PROTESTORS fighting an open cast coalmine between two County Durham villages blockaded a road to prevent the delivery of tarmac to the site - but the firm has created a new entrance to get its lorries out.

Members of the of the Campaign to Protect Pont Valley fastened themselves to improvised lock-on devises and lay in the road in front of Tynedale Roadstone on the Newburn Haugh Industrial Estate, in Newburn, Newcastle, early this morning.

The Northern Echo:

Protestors fighting against an opencast coal mine between Leadgate and Dipton are blocking a road to prevent the delivery of tarmac to the site

The protestors said they intended to stay there all day to stop deliveries to the site at Bradley, between Leadgate and Dipton, near Consett, County Durham, where Banks Mining, has permission to extract about half a million tonnes of coal.

But after several hours company workers at the firm created an opening in their security fence at the back of its premises and created a way for lorries to reach a nearby road.

Three lorries were seen leaving the scene. 

A member of the Campaign to Protect Pont Valley said: "Because the road was blocked they have breached their own perimeter fence. They have taken three HGVs from their compound. They have flattened some rough ground to get to a roundabout."

Protestors negotiated with police and unlocked themselves after more than 10 hours. There were no arrests.

Group has said work at the site has started, meaning that planning permission has been triggered at the site.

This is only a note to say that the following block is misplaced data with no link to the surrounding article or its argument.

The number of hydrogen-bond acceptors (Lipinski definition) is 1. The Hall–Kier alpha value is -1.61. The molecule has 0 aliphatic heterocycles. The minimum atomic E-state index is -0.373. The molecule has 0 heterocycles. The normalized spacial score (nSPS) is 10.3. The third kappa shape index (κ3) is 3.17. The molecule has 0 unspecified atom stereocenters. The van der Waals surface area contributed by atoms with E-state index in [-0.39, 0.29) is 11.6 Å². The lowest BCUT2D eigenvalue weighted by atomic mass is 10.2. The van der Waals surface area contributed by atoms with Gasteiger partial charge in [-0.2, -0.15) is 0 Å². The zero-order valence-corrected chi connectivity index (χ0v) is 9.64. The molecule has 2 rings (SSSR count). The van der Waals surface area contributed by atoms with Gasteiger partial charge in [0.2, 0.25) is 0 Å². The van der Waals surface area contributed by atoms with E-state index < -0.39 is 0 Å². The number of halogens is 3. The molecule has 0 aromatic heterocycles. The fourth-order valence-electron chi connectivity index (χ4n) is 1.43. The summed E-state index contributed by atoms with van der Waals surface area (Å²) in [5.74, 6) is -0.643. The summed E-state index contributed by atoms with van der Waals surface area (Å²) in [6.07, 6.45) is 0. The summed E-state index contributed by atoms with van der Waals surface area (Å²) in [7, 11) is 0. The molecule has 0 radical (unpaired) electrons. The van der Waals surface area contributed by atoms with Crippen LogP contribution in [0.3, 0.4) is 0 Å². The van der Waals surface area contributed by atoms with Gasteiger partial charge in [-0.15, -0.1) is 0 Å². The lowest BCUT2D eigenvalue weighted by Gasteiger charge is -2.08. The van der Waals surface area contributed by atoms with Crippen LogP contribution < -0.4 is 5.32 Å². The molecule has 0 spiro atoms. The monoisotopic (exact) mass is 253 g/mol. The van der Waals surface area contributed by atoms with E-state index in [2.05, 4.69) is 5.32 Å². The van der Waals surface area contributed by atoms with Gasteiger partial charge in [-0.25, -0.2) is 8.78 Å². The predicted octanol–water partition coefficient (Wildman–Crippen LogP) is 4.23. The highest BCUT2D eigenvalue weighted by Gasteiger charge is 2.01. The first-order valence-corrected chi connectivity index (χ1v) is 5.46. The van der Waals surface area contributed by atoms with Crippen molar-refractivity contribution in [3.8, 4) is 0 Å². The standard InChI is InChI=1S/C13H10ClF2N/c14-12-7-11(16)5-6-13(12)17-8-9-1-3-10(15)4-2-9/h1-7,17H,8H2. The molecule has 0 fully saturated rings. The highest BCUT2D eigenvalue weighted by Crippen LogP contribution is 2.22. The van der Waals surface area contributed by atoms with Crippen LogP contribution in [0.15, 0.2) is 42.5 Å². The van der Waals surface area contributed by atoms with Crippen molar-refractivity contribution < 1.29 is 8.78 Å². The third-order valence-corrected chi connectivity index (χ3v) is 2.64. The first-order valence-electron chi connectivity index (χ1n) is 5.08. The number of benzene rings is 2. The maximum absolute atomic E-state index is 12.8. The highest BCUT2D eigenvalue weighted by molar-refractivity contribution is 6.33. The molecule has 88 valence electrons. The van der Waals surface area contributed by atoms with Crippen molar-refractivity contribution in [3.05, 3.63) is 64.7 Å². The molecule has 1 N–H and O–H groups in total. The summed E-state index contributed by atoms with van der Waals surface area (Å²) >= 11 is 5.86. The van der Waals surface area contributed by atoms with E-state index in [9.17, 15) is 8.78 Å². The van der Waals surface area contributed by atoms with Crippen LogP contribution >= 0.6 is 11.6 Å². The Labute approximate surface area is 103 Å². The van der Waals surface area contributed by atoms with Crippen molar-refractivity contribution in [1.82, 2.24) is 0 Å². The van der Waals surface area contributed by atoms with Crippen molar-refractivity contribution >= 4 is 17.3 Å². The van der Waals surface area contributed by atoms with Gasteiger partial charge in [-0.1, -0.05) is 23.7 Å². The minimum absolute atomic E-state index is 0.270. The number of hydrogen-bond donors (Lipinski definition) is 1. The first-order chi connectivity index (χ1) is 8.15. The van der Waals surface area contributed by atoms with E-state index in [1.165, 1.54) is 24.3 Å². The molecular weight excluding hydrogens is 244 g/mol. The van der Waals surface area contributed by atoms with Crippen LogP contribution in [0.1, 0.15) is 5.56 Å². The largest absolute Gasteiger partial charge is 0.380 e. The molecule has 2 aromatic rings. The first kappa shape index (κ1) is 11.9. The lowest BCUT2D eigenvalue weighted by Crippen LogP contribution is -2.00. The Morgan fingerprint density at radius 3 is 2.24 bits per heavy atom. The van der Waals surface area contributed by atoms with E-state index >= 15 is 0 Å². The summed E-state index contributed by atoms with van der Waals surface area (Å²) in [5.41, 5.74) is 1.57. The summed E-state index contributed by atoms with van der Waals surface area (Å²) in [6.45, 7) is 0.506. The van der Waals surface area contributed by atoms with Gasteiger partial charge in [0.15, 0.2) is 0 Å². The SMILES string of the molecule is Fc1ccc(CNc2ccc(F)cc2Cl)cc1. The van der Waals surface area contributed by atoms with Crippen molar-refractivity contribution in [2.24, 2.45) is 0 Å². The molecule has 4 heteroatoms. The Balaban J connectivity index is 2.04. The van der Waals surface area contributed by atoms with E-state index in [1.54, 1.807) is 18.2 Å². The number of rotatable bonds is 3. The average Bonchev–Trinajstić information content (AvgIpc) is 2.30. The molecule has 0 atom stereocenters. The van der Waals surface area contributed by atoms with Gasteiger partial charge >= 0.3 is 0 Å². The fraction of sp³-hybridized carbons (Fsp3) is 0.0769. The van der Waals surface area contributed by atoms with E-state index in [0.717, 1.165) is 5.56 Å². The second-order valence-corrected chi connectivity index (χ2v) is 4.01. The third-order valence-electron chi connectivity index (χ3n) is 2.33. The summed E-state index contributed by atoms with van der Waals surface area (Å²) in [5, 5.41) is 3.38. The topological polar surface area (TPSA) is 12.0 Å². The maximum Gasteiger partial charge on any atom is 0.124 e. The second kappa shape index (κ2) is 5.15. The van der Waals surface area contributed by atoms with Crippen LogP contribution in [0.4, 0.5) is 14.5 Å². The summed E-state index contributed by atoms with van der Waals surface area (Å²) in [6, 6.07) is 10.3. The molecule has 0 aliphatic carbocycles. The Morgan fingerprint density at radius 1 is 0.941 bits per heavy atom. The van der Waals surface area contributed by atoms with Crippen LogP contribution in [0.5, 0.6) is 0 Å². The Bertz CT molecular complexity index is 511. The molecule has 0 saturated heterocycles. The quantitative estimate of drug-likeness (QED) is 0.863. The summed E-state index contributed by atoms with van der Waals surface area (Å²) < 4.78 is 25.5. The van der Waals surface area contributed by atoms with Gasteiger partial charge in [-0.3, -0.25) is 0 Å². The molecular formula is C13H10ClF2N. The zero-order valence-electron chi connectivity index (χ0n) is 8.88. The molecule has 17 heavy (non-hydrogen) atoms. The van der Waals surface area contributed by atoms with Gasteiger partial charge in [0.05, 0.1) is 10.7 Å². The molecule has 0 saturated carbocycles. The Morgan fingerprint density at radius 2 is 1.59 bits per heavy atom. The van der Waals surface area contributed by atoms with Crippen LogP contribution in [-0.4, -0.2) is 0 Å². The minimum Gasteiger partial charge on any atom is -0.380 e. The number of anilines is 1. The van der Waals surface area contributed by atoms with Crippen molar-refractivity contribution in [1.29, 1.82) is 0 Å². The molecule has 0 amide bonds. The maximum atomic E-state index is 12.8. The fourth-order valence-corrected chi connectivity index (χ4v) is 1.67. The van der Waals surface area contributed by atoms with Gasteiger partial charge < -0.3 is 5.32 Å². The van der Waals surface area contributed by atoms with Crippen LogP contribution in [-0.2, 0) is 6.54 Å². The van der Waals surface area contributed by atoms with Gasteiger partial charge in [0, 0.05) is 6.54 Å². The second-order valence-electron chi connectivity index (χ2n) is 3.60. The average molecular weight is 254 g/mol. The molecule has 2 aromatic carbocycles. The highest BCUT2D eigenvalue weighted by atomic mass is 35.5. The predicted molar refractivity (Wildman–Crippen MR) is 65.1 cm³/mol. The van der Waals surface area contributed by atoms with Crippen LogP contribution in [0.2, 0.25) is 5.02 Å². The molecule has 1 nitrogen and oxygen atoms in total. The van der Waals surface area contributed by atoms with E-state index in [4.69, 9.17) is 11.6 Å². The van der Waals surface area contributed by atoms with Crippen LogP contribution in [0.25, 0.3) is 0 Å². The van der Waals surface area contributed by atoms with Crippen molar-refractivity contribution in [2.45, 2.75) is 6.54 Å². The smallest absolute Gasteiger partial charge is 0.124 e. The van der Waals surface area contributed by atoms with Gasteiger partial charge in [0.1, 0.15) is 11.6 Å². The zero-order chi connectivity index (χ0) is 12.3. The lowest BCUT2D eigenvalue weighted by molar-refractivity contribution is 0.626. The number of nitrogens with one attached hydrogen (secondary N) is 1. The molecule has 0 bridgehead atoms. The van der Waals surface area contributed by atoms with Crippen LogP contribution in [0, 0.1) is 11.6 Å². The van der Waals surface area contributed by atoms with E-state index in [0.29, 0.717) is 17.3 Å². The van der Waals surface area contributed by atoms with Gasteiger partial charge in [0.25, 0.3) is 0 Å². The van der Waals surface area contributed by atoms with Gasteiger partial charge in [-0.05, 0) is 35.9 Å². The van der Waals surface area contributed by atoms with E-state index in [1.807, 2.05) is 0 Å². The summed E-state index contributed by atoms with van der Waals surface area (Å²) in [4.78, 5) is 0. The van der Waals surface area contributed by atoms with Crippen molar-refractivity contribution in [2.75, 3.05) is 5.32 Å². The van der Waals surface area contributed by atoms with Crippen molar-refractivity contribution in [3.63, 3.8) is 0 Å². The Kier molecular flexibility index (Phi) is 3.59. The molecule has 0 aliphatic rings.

But protestors claim conditions of planning consent are being breached because an access road is not yet built.

The company said the construction of the road access road to the A692, between Leadgate and Dipton, was ‘ongoing’.

A spokesperson for the company said a programme of work to make highway improvements around the new Bradley surface mine is being extended to include the reconstruction of a few hundred yards of road.

The Northern Echo:

The scene at the Bradley site on Friday morning. Picture: Gavin Engelbrecht

An activist at the Bradley site said: "I haven't seen any tarmac deliveries this morning."

The company has a temporary traffic management system in place as part of the upgrading works required to provide access onto the Bradley site, which sits off the A692.

Raintons, who will be undertaking the road works on behalf of Banks Mining, have applied to Durham County Council for closure of the road at certain times.

A three-way traffic light system along the A692's junction with the A693 is in place to allow for a few hundred yards of tarmac work to be carried out today. The traffic lights will be manned during peak times to ensure that traffic is able to flow as smoothly as possible. Evening road closures between the Jolly Drovers Pub roundabout and the junction for the A693 will also be introduced between 7pm and 6am for four nights from Monday.

And as well creating a new right turn lane required for the mining project, the Banks team will be working on a few hundred yards’ section of the A692 which includes reconstructing the road and then resurfacing it.

Lewis Stokes, community relations manager at The Banks Group, said:  "We have planned the highways work required around the Bradley project carefully in adherence with Durham County Council, and have put all possible measures in place to undertake it as quickly and efficiently as we can, so as to minimise disruption to local traffic."

A Northumbria Police spokesperson said: “We are aware of a protest at a tarmac company in Lemington and our officers are currently at the scene.

"Officers are speaking with staff at the site, as well as the organisers of the protest, to keep any disruption to a minimum.”